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Pilot ejects before U.S. combat jet crashes into aircraft carrier in South China Sea; 7 injured

U.S. military jet crashes on aircraft carrier
Seven people injured in U.S. military jet crash on aircraft carrier 00:24

A U.S. Navy F35C Lightning II combat jet conducting exercises in the South China Sea crashed while trying to land on the deck of an American aircraft carrier, injuring seven sailors, the Navy said Tuesday.

The pilot was able to eject before the aircraft slammed into the flight deck of the USS Carl Vinson on Monday and then fell into the water. The pilot was safely recovered by a helicopter, said Lt. Mark Langford, a spokesman for the U.S. 7th Fleet.

Seven sailors, including the pilot, were injured and three were evacuated for medical treatment in Manila, Philippines, while four were treated onboard the ship. The pilot and the three sent to Manila were reported in stable condition on Tuesday morning, the Navy said.  

US Military F35 Crash
In this photo provided by the U.S. Navy, the aircraft carrier USS Carl Vinson participates in a group sail during the Rim of the Pacific exercise off the coast of Hawaii, July 26, 2018.  Petty Officer 1st Class Arthurgwain Marquez/AP

Details on the crash of the multimillion-dollar aircraft were still being verified, Langford said.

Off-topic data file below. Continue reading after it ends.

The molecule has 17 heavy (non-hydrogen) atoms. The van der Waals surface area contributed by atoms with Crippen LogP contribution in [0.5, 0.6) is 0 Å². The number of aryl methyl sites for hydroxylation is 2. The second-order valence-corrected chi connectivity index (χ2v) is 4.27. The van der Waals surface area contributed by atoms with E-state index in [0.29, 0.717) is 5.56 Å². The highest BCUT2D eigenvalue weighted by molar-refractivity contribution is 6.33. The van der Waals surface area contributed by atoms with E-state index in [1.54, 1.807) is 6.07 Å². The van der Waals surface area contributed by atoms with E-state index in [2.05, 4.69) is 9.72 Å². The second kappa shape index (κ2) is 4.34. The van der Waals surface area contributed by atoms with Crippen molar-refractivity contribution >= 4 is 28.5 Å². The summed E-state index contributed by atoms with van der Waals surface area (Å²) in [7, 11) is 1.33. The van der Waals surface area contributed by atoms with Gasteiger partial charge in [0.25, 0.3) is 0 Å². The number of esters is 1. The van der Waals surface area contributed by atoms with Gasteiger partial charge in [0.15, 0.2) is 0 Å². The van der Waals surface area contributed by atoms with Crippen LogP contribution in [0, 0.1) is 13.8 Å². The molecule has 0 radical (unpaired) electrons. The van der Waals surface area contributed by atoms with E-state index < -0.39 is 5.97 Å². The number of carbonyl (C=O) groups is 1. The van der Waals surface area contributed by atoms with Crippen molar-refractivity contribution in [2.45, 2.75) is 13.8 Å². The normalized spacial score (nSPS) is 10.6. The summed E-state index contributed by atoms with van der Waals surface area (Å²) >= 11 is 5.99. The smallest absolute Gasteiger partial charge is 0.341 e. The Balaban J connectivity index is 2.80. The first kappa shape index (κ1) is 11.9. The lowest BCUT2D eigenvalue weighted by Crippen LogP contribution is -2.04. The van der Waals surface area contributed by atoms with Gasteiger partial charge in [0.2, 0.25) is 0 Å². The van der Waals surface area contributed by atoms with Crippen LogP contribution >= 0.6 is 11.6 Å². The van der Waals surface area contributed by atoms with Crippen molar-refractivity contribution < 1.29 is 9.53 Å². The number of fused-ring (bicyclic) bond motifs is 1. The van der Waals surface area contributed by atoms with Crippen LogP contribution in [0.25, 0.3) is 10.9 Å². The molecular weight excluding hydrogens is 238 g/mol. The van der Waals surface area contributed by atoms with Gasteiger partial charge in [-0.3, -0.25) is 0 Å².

"The status and recovery of the aircraft is currently under investigation," he told The Associated Press.

Two American carrier strike groups with more than 14,000 sailors and marines are conducting exercises in the South China Sea, which the military says is to demonstrate the "U.S. Indo-Pacific Command Joint Force's ability to deliver a powerful maritime force."

Impact to the deck of the USS Carl Vinson — the aircraft carrier that buried Osama bin Laden at sea — was "superficial," Langford said, and both carriers have resumed routine flight operations.  

As China has pressed territorial claims in the South China Sea and increased pressure on Taiwan, the U.S. and its allies have stepped up exercises in the region, in what they call freedom of navigation operations in line with international law.

As the Carl Vinson and Abraham Lincoln strike groups began their dual carrier operations on Sunday, China flew 39 warplanes toward Taiwan in its largest such sortie of the new year, according to Taiwan's defense ministry.  

The formation of 24 Chinese J-16 and 10 J-10 fighter jets stayed out of Taiwanese air space, but the maneuver prompted Taiwan to scramble its own aircraft in response.

Chinese pilots have been flying toward Taiwan on a near-daily basis, and it was unclear if Sunday's flights were a response to the American exercises. China's Ministry of Foreign Affairs refused to comment.

Taiwan and China split during a civil war in 1949, but China claims the island as its own territory. Beijing has used diplomatic and military means to isolate and intimidate the self-ruled island, but the U.S. has continued to support Taiwan by selling it advanced weapons and fighter planes.

In August, the USS Carl Vinson deployed from San Diego. It marked the first time that a strike group deployed with the F-35C Lightning II fighter jet and the CMV-22 B Osprey, CBS affiliate KFMB-TV reported.

The aircraft carrier had been based in San Diego since September 2020 at the Naval Air Station North Island after 17 months of retrofitting at the Puget Sound Naval Shipyard. 

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